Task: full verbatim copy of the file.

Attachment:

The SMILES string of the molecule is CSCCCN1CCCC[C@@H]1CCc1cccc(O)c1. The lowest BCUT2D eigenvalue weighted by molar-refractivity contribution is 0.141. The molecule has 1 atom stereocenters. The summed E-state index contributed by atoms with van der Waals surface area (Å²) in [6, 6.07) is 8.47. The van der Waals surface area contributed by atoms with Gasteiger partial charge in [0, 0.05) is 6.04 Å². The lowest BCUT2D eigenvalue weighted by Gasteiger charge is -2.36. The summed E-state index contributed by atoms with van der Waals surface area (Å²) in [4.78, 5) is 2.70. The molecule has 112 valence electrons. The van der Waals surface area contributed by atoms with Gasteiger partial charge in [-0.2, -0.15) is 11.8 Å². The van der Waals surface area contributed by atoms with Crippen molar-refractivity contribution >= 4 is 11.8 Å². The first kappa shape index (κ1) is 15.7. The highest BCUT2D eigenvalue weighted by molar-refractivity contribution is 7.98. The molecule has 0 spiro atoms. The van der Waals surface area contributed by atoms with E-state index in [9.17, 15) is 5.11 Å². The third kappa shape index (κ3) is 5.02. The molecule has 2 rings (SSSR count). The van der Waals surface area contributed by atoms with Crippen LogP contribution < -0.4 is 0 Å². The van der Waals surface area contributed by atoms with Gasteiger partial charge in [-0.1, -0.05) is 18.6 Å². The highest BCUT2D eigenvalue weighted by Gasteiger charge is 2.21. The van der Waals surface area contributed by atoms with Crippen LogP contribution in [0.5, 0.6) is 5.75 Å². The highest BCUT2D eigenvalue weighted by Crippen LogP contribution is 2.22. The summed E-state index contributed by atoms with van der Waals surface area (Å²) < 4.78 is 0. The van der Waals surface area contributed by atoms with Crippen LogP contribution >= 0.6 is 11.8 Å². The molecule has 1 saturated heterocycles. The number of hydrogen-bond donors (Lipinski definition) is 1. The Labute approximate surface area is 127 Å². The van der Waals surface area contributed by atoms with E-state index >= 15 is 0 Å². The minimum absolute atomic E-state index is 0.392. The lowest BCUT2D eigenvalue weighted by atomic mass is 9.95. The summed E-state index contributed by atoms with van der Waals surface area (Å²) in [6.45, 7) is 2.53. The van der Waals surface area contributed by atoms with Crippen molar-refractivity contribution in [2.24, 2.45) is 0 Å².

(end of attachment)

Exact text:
The SMILES string of the molecule is CSCCCN1CCCC[C@@H]1CCc1cccc(O)c1. The lowest BCUT2D eigenvalue weighted by molar-refractivity contribution is 0.141. The molecule has 1 atom stereocenters. The summed E-state index contributed by atoms with van der Waals surface area (Å²) in [6, 6.07) is 8.47. The van der Waals surface area contributed by atoms with Gasteiger partial charge in [0, 0.05) is 6.04 Å². The lowest BCUT2D eigenvalue weighted by Gasteiger charge is -2.36. The summed E-state index contributed by atoms with van der Waals surface area (Å²) in [4.78, 5) is 2.70. The molecule has 112 valence electrons. The van der Waals surface area contributed by atoms with Gasteiger partial charge in [-0.2, -0.15) is 11.8 Å². The van der Waals surface area contributed by atoms with Crippen molar-refractivity contribution >= 4 is 11.8 Å². The first kappa shape index (κ1) is 15.7. The highest BCUT2D eigenvalue weighted by molar-refractivity contribution is 7.98. The molecule has 0 spiro atoms. The van der Waals surface area contributed by atoms with E-state index in [9.17, 15) is 5.11 Å². The third kappa shape index (κ3) is 5.02. The molecule has 2 rings (SSSR count). The van der Waals surface area contributed by atoms with Crippen LogP contribution < -0.4 is 0 Å². The van der Waals surface area contributed by atoms with Gasteiger partial charge in [-0.1, -0.05) is 18.6 Å². The highest BCUT2D eigenvalue weighted by Gasteiger charge is 2.21. The van der Waals surface area contributed by atoms with Crippen LogP contribution in [0.5, 0.6) is 5.75 Å². The highest BCUT2D eigenvalue weighted by Crippen LogP contribution is 2.22. The summed E-state index contributed by atoms with van der Waals surface area (Å²) < 4.78 is 0. The van der Waals surface area contributed by atoms with Crippen LogP contribution >= 0.6 is 11.8 Å². The molecule has 1 saturated heterocycles. The number of hydrogen-bond donors (Lipinski definition) is 1. The Labute approximate surface area is 127 Å². The van der Waals surface area contributed by atoms with E-state index >= 15 is 0 Å². The minimum absolute atomic E-state index is 0.392. The lowest BCUT2D eigenvalue weighted by atomic mass is 9.95. The summed E-state index contributed by atoms with van der Waals surface area (Å²) in [6.45, 7) is 2.53. The van der Waals surface area contributed by atoms with Crippen molar-refractivity contribution in [2.24, 2.45) is 0 Å².